She has strong principles and her core ideas cannot be shaken or removed - she stands firm behind them. Yet, with extraordinary patience, she is ready to accept that at a moment in time, things can seem to be light years away from where she would want them to be, and persistently works through those periods, at times withdrawing and at others taking an active role in forging change (and, with the help of the people surrounding her, she is able to discern when is the time for what). She is humble and able to assess people, including herself, with sober judgement. This quality allows her to identify the people to work with (and the people to not to work with), to take on tasks that match her strengths and experience, and later, I'm sure, to assign the right persons to the right positions in the government.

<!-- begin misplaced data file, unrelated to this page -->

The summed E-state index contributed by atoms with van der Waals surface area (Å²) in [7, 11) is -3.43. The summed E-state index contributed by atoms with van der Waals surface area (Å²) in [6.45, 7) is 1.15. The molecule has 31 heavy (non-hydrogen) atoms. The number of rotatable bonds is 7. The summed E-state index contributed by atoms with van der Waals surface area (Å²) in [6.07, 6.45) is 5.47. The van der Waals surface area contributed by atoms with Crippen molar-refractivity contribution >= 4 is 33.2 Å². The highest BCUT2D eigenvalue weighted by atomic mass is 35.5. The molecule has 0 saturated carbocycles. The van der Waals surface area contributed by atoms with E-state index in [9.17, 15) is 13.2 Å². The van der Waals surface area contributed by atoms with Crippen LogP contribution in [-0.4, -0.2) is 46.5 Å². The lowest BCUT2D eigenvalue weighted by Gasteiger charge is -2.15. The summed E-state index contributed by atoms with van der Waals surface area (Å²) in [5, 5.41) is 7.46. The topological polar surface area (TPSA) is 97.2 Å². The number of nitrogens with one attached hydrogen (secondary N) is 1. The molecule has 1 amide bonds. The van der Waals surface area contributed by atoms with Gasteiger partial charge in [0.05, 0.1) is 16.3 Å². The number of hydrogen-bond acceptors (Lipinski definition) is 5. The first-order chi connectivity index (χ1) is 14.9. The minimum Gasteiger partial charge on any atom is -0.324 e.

2. In what ways has Sirleaf improved the position of women in leadership positions in Liberia for the future?

The end of the book might provide more insights for this, but what is clear is that she has done an amazing career, paving the way for women to reach the top most political positions. Her remarkable professional competence in economics, her large business network, her clear vision for the country, her strong work ethics and unfaltering principles, among many other qualities, have made her an exceptional leader and politician. Her example shows that women with such gifts and talents as hers, are utterly capable of climbing up the ladder to the highest and most responsible leadership positions.

3. Did you find out what you wanted to about Sirleaf from the book?

Absolutely. I really appreciate her honesty and sincerity in her accounts on her successes, but also on her failures. She shows herself to be a mere human being who, like all others, makes mistakes. I was also pleased to read about her religious background and about her faith which clearly has had a strong impact on her and has carried her through a myriad of situations, where her professional future and even her own life were at stake.

4. In what ways did Sirleaf’s distance from Liberia over the years make her the best choice to lead the country?